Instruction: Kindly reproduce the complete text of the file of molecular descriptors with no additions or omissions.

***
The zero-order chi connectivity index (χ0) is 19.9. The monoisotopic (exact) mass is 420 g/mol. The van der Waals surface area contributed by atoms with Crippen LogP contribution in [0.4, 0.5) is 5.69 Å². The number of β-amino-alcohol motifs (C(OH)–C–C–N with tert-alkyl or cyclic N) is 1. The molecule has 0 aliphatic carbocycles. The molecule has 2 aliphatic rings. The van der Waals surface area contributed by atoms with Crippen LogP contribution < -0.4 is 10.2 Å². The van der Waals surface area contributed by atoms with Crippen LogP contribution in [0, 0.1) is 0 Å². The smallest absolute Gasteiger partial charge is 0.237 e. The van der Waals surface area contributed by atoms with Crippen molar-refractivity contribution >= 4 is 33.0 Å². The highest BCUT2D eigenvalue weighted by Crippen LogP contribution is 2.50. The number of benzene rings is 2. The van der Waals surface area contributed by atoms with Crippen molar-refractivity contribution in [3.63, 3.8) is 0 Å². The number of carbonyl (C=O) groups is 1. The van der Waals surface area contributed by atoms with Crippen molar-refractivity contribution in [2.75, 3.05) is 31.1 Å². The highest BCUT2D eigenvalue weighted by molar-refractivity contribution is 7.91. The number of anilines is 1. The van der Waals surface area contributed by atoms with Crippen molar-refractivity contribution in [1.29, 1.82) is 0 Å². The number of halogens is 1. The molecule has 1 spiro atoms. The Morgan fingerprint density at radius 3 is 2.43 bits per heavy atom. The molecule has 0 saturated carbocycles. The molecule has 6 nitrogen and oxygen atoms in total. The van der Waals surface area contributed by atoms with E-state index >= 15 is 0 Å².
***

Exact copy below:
The zero-order chi connectivity index (χ0) is 19.9. The monoisotopic (exact) mass is 420 g/mol. The van der Waals surface area contributed by atoms with Crippen LogP contribution in [0.4, 0.5) is 5.69 Å². The number of β-amino-alcohol motifs (C(OH)–C–C–N with tert-alkyl or cyclic N) is 1. The molecule has 0 aliphatic carbocycles. The molecule has 2 aliphatic rings. The van der Waals surface area contributed by atoms with Crippen LogP contribution < -0.4 is 10.2 Å². The van der Waals surface area contributed by atoms with Crippen LogP contribution in [0, 0.1) is 0 Å². The smallest absolute Gasteiger partial charge is 0.237 e. The van der Waals surface area contributed by atoms with Crippen molar-refractivity contribution >= 4 is 33.0 Å². The highest BCUT2D eigenvalue weighted by Crippen LogP contribution is 2.50. The number of benzene rings is 2. The van der Waals surface area contributed by atoms with Crippen molar-refractivity contribution in [3.63, 3.8) is 0 Å². The number of carbonyl (C=O) groups is 1. The van der Waals surface area contributed by atoms with Crippen molar-refractivity contribution in [2.75, 3.05) is 31.1 Å². The highest BCUT2D eigenvalue weighted by molar-refractivity contribution is 7.91. The number of anilines is 1. The van der Waals surface area contributed by atoms with Crippen molar-refractivity contribution in [1.29, 1.82) is 0 Å². The number of halogens is 1. The molecule has 1 spiro atoms. The Morgan fingerprint density at radius 3 is 2.43 bits per heavy atom. The molecule has 0 saturated carbocycles. The molecule has 6 nitrogen and oxygen atoms in total. The van der Waals surface area contributed by atoms with E-state index >= 15 is 0 Å².